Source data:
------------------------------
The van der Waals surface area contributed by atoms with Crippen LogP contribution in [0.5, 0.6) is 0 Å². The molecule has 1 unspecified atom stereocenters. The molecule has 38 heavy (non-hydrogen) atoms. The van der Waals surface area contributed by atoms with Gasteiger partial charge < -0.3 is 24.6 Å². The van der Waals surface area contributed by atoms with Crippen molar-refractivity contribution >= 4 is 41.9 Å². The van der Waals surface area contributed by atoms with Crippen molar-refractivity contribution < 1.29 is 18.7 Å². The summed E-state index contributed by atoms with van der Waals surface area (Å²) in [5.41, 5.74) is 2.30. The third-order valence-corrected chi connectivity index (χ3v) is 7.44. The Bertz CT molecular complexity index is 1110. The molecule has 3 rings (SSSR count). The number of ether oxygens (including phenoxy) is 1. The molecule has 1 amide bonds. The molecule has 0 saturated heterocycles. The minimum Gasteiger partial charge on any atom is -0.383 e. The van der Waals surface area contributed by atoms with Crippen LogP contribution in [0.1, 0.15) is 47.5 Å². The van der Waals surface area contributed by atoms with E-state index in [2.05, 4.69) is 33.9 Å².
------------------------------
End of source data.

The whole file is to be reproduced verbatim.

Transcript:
The van der Waals surface area contributed by atoms with Crippen LogP contribution in [0.5, 0.6) is 0 Å². The molecule has 1 unspecified atom stereocenters. The molecule has 38 heavy (non-hydrogen) atoms. The van der Waals surface area contributed by atoms with Gasteiger partial charge < -0.3 is 24.6 Å². The van der Waals surface area contributed by atoms with Crippen molar-refractivity contribution >= 4 is 41.9 Å². The van der Waals surface area contributed by atoms with Crippen molar-refractivity contribution < 1.29 is 18.7 Å². The summed E-state index contributed by atoms with van der Waals surface area (Å²) in [5.41, 5.74) is 2.30. The third-order valence-corrected chi connectivity index (χ3v) is 7.44. The Bertz CT molecular complexity index is 1110. The molecule has 3 rings (SSSR count). The number of ether oxygens (including phenoxy) is 1. The molecule has 1 amide bonds. The molecule has 0 saturated heterocycles. The minimum Gasteiger partial charge on any atom is -0.383 e. The van der Waals surface area contributed by atoms with Crippen LogP contribution in [0.1, 0.15) is 47.5 Å². The van der Waals surface area contributed by atoms with E-state index in [2.05, 4.69) is 33.9 Å².